A man in a brown shirt and cowboy hat and woman in black chef's uniform hold a child in a white chef's uniform and checkered hat

At Cowboy-Up Chocolates in San Angelo, Charles Mullin greets customers as “Wild West Charlie,” a character who always wears boots and a cowboy hat. Mullin’s alter ego is part of the charm of this quaint shop that has been open since 2008.

In 2019, Charles’ wife, Misty Mullin, purchased Cowboy-Up Chocolates from its founder, James Crowder. A larger-than-life personality, Crowder gave wooden roses to each customer, along with a business card with Western axioms inscribed on the back. “Today I will do what others won’t, so tomorrow I can accomplish what others can’t,” reads Charles’ favorite.

Cowboy-Up Chocolates
2411 College Hills Blvd., San Angelo.
325-949-3248; cowboyupchocolates.com

Not only is the store’s name fitting of the kitschy salesmanship and signature yellow rose- and Lone Star State-shape truffles inherited from Crowder, but it also pays homage to San Angelo’s frontier history and the Mullins’ can-do nature.

The Mullins are not new to acquiring businesses. In 2015, a local beekeeper of four-plus decades asked them to take over his hives with the promise he’d teach them the ropes. “I see these as bird nests on the ground,” Charles says of the opportunities. “Who doesn’t like honey, and who doesn’t like chocolate?”

A hand carefully places a pecan on top of a golden candy on parchment paper

Chocolate-covered peanut brittle

Misty wasn’t surprised at the enthusiasm with which Charles dove into the honey and chocolate businesses. “I’m kind of used to it,” she says with a laugh. “I feel like he’s always coming up with random ideas.”

Charles has worked in the food industry for many years, including serving in local restaurants during college. But making chocolate presented a different challenge. “Chocolate is something beautiful, but it’s scientific—calculations, formulations, and temperature,” he says. “It’s a delicate dance.”

Gesturing to a shelf lined with bottles, Charles says, “We use Amoretti [a gourmet line of food oils] as our flavoring. We use high-quality heavy creams, high-quality chocolate. We’re pretty much using the best of the best for all of our chocolate.”

The spark for Cowboy-Up Chocolates started 30 years ago when Crowder made his Concho Caramel truffles as gifts for his clients when he was a realtor. He was in his 60s when he decided to open the business. In 2015, he won first place for new flavors at the International Chocolatiers Convention in New York City with his signature Almonds De Leche, a Southern-inspired white chocolate candy with roasted almonds and dulce de leche filling, sprinkled with cinnamon and sugar. The Mullins trained with Crowder for about a year and still use most of his recipes, which burst from a binder they refer to as “the business bible.”

Cowboy-Up’s alcohol-infused Saloon Selection, which includes Irish cream and rum flavors, is Charles’ brainchild. “When I thought of cowboys, I thought of the saloons, trail riding, and coming into town and having a whiskey,” he says. “It’s the heritage of the cowboys.”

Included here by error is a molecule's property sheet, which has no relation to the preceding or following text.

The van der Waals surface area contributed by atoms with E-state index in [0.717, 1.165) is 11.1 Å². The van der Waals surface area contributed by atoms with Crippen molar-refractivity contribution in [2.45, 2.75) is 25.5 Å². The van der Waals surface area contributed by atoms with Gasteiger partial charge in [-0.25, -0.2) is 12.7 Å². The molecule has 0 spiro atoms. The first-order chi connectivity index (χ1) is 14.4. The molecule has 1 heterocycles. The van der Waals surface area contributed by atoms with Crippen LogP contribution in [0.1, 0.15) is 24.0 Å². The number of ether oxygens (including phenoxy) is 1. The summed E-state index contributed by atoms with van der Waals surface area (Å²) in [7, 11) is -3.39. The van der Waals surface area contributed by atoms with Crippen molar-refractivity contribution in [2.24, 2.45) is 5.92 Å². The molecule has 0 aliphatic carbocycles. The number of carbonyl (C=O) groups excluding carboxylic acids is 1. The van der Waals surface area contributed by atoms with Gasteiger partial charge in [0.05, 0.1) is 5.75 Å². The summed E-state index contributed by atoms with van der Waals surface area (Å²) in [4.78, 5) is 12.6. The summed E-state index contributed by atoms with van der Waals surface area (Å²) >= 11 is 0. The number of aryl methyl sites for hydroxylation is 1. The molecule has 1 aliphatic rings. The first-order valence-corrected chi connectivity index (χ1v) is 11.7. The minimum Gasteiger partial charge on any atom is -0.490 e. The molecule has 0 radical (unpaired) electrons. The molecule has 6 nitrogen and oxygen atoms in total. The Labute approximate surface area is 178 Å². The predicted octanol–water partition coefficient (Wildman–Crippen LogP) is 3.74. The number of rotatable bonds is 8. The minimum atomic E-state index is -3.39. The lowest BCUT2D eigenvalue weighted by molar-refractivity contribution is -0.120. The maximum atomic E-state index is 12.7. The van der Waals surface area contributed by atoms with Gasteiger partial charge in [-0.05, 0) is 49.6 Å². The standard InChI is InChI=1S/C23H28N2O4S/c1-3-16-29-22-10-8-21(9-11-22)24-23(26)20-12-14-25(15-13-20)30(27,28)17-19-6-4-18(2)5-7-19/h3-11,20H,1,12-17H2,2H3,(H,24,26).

A green piping bag fills texas-shaped molds with green chocolate
A group of small chocolate-brown truffles with nut topping on a slate top
Dark chocolate truffles with a small red swirl sit on a countertop


The establishment of Fort Concho in 1867 at the confluence of the North, Middle, and South Concho rivers first brought settlers to San Angelo, which was inhabited by the Comanche people at the time. In its early days, San Angelo could have been the setting for a Western movie. What is now the downtown area was once a rowdy center for gambling, bordellos, and saloons. A legend persists of underground tunnels spanning from building to building, secret passageways for townsmen to discreetly visit brothels, including the infamous Miss Hattie’s Bordello.

“It was not a quality community in the late 1870s, early 1880s,” says Bob Bluthardt, site manager of Fort Concho National Historic Landmark. “Before 1882, the city was primarily serving the needs of the fort soldiers and the Buffalo soldiers. Ben Ficklin, to the south, was the community of the upstanding. In August of 1882, a flood wiped out Ben Ficklin. The county seat in Ben Ficklin moved here and the railroad came in 1888, securing the city’s future, and the rest is history.”

Even though selling chocolate is a much tamer affair than running an Old West saloon, Cowboy-Up still aims to give an impression of those freewheeling days with its sweets. “Tumbleweeds,” for example, are white chocolate balls blended with coconut flakes; “Bronco Brittle” is peanut brittle with red pepper flakes; and “Texas Truffles” come in flavors like mesquite bean, chipotle pecan, and margarita.

Around the holidays, it’s not unusual for Charles to make chocolate at the shop until the wee hours of the morning. “It’s a love,” he says. “It’s a passion.”

While the Mullins took a risk delving into an industry unfamiliar to them, they were always certain about their mission. “What made it easy for me to walk into this business was the ideology I have: pride in our state and our customers leaving happy,” Charles says. “Chocolate is cheaper than a counselor, too.”

From the September 2021 issue
The June 2024 cover of Texas Highways: Treasures from the Coast

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